Douglas Murray

Our growing unwillingness to understand the past

Our growing unwillingness to understand the past
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I was recently reading the works of the 17th-century antiquary John Aubrey, who at one point mentions a ghost craze that had broken out in Cirencester. The ‘apparition’ was reported to have disappeared with ‘a curious perfume and most melodious twang’. Reading this I unconsciously got ready for a man as wise as Aubrey to pooh-pooh the whole thing, pouring scorn on such superstition. But no; while Aubrey does indeed have a correction, it comes via his friend — one Mr W. Lilly — who ventures that the common view is wrong, for he ‘believes it was a fairy’.

One of the most familiar joys of reading is the moment of recognition, when a hand seems to reach out across the centuries and a voice seems to say: ‘I was there too.’ But an equal shiver of pleasure can come from reminders that people in the past were different. It is a point that the movies can almost never bring themselves to understand. In films today almost all characters from the past think, talk and act as we do. It doesn’t matter whether it is ancient Egypt, 18th-century England or the interwar period (like this year’s BBC version of The Pursuit of Love). The makers don’t realise that people in the past weren’t the same as us. Of course they had the same immutable human passions and flaws. But their preconceptions, preoccupations and priorities were often wholly different. Not least because they didn’t know what we now know.

And therein lies a great temptation for all of us in the present time. We know that today a man of Aubrey’s learning would not have speculated on whether the apparition in Cirencester was a sprite. He would have understood that there are no such things. But from such realisations can come an unsuitable pride. It is one reason why our age has such a presumptuous desire to make judgments over everyone in the past. Since they did not know what we know, we have an inbuilt tendency to assume that this must mean we are somehow better than them.

The most obvious example is that every-one now knows which side they would have been on during the second world war. In large part because we know how history went. Yet history is less clear as you are living through it. If say, you were a Dutchman in the 1940s, you had no damn idea how long the present order was going to last or even if it would ever end.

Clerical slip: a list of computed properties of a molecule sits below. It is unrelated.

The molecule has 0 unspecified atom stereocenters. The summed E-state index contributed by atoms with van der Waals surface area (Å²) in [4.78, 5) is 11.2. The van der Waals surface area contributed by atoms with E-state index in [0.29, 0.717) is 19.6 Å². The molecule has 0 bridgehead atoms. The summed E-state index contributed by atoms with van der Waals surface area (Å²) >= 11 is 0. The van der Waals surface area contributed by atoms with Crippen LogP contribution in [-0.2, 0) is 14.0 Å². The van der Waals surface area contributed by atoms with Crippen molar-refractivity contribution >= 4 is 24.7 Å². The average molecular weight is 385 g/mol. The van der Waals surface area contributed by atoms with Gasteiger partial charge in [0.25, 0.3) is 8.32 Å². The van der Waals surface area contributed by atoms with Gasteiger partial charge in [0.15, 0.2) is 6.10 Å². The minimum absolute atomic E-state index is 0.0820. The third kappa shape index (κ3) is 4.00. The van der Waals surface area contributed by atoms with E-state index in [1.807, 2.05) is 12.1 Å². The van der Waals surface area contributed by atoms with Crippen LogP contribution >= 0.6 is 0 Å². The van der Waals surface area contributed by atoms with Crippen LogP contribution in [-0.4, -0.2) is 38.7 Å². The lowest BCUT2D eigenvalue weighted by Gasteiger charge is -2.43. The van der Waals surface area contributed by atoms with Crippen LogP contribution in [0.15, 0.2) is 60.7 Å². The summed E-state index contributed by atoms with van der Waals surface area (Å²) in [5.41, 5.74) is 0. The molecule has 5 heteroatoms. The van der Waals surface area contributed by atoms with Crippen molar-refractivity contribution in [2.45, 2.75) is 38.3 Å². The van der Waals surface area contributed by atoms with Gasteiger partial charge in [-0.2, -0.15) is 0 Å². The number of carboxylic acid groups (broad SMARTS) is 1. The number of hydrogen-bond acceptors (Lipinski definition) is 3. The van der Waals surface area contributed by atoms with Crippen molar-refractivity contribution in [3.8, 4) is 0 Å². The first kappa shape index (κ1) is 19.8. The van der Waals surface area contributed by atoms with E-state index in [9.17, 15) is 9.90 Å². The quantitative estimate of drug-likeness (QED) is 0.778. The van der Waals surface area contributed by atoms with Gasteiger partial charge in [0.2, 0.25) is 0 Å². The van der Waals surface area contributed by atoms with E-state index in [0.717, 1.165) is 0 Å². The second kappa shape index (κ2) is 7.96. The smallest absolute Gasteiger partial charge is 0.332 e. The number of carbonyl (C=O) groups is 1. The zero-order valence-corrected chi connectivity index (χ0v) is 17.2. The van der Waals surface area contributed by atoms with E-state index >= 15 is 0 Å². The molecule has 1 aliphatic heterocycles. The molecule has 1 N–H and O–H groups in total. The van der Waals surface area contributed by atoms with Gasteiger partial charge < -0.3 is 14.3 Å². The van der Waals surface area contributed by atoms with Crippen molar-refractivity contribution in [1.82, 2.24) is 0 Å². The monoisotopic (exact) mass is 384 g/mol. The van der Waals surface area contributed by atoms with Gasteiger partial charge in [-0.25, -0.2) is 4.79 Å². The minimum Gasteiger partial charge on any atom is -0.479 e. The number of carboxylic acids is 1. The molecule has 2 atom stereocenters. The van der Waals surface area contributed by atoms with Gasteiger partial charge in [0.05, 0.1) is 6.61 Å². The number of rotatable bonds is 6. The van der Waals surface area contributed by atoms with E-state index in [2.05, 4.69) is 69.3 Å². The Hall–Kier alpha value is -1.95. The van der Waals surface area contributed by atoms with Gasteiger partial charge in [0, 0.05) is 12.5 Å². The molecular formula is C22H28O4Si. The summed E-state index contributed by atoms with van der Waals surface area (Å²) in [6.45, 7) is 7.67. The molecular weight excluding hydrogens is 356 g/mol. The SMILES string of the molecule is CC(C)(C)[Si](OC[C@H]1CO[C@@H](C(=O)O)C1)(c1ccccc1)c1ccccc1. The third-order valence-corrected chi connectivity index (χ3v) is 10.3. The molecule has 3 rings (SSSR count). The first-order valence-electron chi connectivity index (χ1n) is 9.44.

The fact that we seem to have a growing unwillingness to understand the past is demonstrated all around us. Just last month New York City Hall removed a statue of Thomas Jefferson, because (in the words of one council member) the Founding Father ‘doesn’t represent our contemporary values’. Leave aside what those surefire ‘contemporary values’ might be. How can a country behave like this towards one of its founding geniuses? How could Thomas Jefferson, after 187 years, get crated up and wheeled out through the back door of the New York council chamber? Only because today we know that owning slaves is wrong and think that this should have been obvious. Even though most people in recorded history did not. But I cannot help fearing that out the back door with Jefferson goes the possibility of understanding why people in history didn’t think like us.

This bothers me more and more. I mind the historical presumption. Because if there’s one thing the past couple of years have given me, it’s a little taster of how people in history must have felt.

The coronavirus is minuscule by the standards of historical challenges. It is not the American war of independence. It is not the second world war. It is not even equivalent to the Spanish flu of a century ago. But still our ability to see more than a couple of inches in front of our faces remains humblingly limited.

At the beginning of the crisis we feared it might be an ebola-like thing. A few people said it wasn’t, but it seemed too early to tell, and those of us not trained in understanding pandemics held back for fear of the bodycount that might yet come. People talked about civil liberties being curtailed, but many more — as the polls showed — were more concerned about safety than liberty.

In the US there were those who lamented the direction this would go in. But in our own country, and much of Europe, we went along with a set of new rules and social changes that seemed implausible until the very moment they occurred. People said we would not have forced vaccinations, and then countries like Austria and Germany made sure that life became effectively unlivable for people who had not agreed to be jabbed. Down the line from there, in places like Singapore, the Covid emergency has allowed the state to go full surveillance on its citizens. TraceTogether is the mandatory app that everybody there must have on their phones, while keeping these phones on them at all times.

When I hear of such places, or witness some of the scenes that have come out of the Covid detention facilities in Australia, I worry whether my most lunatically paranoid friends are correct. Maybe a right once given up is never returned. Maybe the British government really will keep telling us of every new variant of this wretched virus and each time subject us to further lockdowns. Perhaps there will be variants that we should ignore and risks that we should once again acquaint ourselves with. Then again, perhaps there will be one variant about which we regret taking that view. I don’t know. I know what level of risk I am happy to take. But that level is different even from some of my closest family and friends.

All of which is to say that this seems a strange time to be so unkind towards people in history. Better to try to learn, understand and be kindly towards them. Remembering that, like us, when they were alive they didn’t have much of a clue what was going on either.

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